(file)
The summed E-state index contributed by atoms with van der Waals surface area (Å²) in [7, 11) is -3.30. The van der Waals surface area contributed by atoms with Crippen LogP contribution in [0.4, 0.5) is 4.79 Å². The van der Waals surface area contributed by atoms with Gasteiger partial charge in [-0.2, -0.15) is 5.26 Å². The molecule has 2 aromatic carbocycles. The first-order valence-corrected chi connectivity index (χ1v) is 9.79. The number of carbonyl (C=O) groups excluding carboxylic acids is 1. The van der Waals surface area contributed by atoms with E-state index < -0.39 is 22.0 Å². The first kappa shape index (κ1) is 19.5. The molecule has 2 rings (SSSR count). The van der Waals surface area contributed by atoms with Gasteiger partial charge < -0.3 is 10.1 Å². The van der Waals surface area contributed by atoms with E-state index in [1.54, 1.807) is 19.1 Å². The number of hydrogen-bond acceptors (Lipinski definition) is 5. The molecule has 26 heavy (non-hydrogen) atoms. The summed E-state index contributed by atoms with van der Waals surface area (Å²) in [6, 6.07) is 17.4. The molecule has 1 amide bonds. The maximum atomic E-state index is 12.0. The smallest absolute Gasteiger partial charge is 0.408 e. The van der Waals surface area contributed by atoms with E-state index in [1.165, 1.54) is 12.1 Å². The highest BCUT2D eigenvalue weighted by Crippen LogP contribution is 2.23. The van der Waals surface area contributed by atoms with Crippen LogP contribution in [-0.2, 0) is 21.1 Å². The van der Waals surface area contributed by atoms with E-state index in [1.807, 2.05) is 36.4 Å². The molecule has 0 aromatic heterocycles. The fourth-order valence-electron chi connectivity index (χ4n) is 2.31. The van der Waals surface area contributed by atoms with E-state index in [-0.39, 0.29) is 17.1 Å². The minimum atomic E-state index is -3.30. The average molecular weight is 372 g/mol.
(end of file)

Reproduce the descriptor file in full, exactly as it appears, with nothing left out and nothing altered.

The summed E-state index contributed by atoms with van der Waals surface area (Å²) in [7, 11) is -3.30. The van der Waals surface area contributed by atoms with Crippen LogP contribution in [0.4, 0.5) is 4.79 Å². The van der Waals surface area contributed by atoms with Gasteiger partial charge in [-0.2, -0.15) is 5.26 Å². The molecule has 2 aromatic carbocycles. The first-order valence-corrected chi connectivity index (χ1v) is 9.79. The number of carbonyl (C=O) groups excluding carboxylic acids is 1. The van der Waals surface area contributed by atoms with E-state index < -0.39 is 22.0 Å². The first kappa shape index (κ1) is 19.5. The molecule has 2 rings (SSSR count). The van der Waals surface area contributed by atoms with Gasteiger partial charge < -0.3 is 10.1 Å². The van der Waals surface area contributed by atoms with E-state index in [1.54, 1.807) is 19.1 Å². The number of hydrogen-bond acceptors (Lipinski definition) is 5. The molecule has 26 heavy (non-hydrogen) atoms. The summed E-state index contributed by atoms with van der Waals surface area (Å²) in [6, 6.07) is 17.4. The molecule has 1 amide bonds. The maximum atomic E-state index is 12.0. The smallest absolute Gasteiger partial charge is 0.408 e. The van der Waals surface area contributed by atoms with E-state index in [1.165, 1.54) is 12.1 Å². The highest BCUT2D eigenvalue weighted by Crippen LogP contribution is 2.23. The van der Waals surface area contributed by atoms with Crippen LogP contribution in [-0.2, 0) is 21.1 Å². The van der Waals surface area contributed by atoms with E-state index in [1.807, 2.05) is 36.4 Å². The molecule has 0 aromatic heterocycles. The fourth-order valence-electron chi connectivity index (χ4n) is 2.31. The van der Waals surface area contributed by atoms with E-state index in [-0.39, 0.29) is 17.1 Å². The minimum atomic E-state index is -3.30. The average molecular weight is 372 g/mol.